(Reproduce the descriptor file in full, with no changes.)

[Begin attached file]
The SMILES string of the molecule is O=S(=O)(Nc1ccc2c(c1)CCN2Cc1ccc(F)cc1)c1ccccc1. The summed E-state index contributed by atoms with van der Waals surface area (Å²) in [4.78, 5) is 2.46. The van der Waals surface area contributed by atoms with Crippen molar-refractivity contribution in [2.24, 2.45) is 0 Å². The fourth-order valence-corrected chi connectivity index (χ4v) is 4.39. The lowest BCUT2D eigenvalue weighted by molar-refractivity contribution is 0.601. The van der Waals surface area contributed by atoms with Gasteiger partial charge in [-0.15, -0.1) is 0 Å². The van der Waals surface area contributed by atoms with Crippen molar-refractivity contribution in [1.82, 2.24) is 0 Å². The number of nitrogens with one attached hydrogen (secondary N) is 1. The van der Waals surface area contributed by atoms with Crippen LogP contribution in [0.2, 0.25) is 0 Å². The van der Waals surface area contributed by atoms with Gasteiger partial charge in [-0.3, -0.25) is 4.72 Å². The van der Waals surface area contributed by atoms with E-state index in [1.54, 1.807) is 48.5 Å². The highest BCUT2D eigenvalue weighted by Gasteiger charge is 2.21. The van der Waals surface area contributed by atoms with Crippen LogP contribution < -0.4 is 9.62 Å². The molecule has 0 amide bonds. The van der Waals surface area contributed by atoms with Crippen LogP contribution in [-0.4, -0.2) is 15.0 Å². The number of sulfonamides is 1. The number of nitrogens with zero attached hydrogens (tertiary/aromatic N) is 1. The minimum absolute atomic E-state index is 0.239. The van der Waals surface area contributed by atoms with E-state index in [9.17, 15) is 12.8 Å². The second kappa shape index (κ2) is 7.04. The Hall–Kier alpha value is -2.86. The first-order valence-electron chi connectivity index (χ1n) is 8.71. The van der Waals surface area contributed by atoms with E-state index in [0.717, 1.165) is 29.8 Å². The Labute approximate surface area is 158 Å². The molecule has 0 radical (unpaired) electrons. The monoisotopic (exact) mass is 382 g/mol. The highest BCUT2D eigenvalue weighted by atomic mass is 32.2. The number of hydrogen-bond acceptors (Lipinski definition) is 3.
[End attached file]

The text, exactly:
The SMILES string of the molecule is O=S(=O)(Nc1ccc2c(c1)CCN2Cc1ccc(F)cc1)c1ccccc1. The summed E-state index contributed by atoms with van der Waals surface area (Å²) in [4.78, 5) is 2.46. The van der Waals surface area contributed by atoms with Crippen molar-refractivity contribution in [2.24, 2.45) is 0 Å². The fourth-order valence-corrected chi connectivity index (χ4v) is 4.39. The lowest BCUT2D eigenvalue weighted by molar-refractivity contribution is 0.601. The van der Waals surface area contributed by atoms with Gasteiger partial charge in [-0.15, -0.1) is 0 Å². The van der Waals surface area contributed by atoms with Crippen molar-refractivity contribution in [1.82, 2.24) is 0 Å². The number of nitrogens with one attached hydrogen (secondary N) is 1. The van der Waals surface area contributed by atoms with Crippen LogP contribution in [0.2, 0.25) is 0 Å². The van der Waals surface area contributed by atoms with Gasteiger partial charge in [-0.3, -0.25) is 4.72 Å². The van der Waals surface area contributed by atoms with E-state index in [1.54, 1.807) is 48.5 Å². The highest BCUT2D eigenvalue weighted by Gasteiger charge is 2.21. The van der Waals surface area contributed by atoms with Crippen LogP contribution < -0.4 is 9.62 Å². The molecule has 0 amide bonds. The van der Waals surface area contributed by atoms with Crippen LogP contribution in [-0.4, -0.2) is 15.0 Å². The number of sulfonamides is 1. The number of nitrogens with zero attached hydrogens (tertiary/aromatic N) is 1. The minimum absolute atomic E-state index is 0.239. The van der Waals surface area contributed by atoms with E-state index in [9.17, 15) is 12.8 Å². The second kappa shape index (κ2) is 7.04. The Hall–Kier alpha value is -2.86. The first-order valence-electron chi connectivity index (χ1n) is 8.71. The van der Waals surface area contributed by atoms with E-state index in [0.717, 1.165) is 29.8 Å². The Labute approximate surface area is 158 Å². The molecule has 0 radical (unpaired) electrons. The monoisotopic (exact) mass is 382 g/mol. The highest BCUT2D eigenvalue weighted by atomic mass is 32.2. The number of hydrogen-bond acceptors (Lipinski definition) is 3.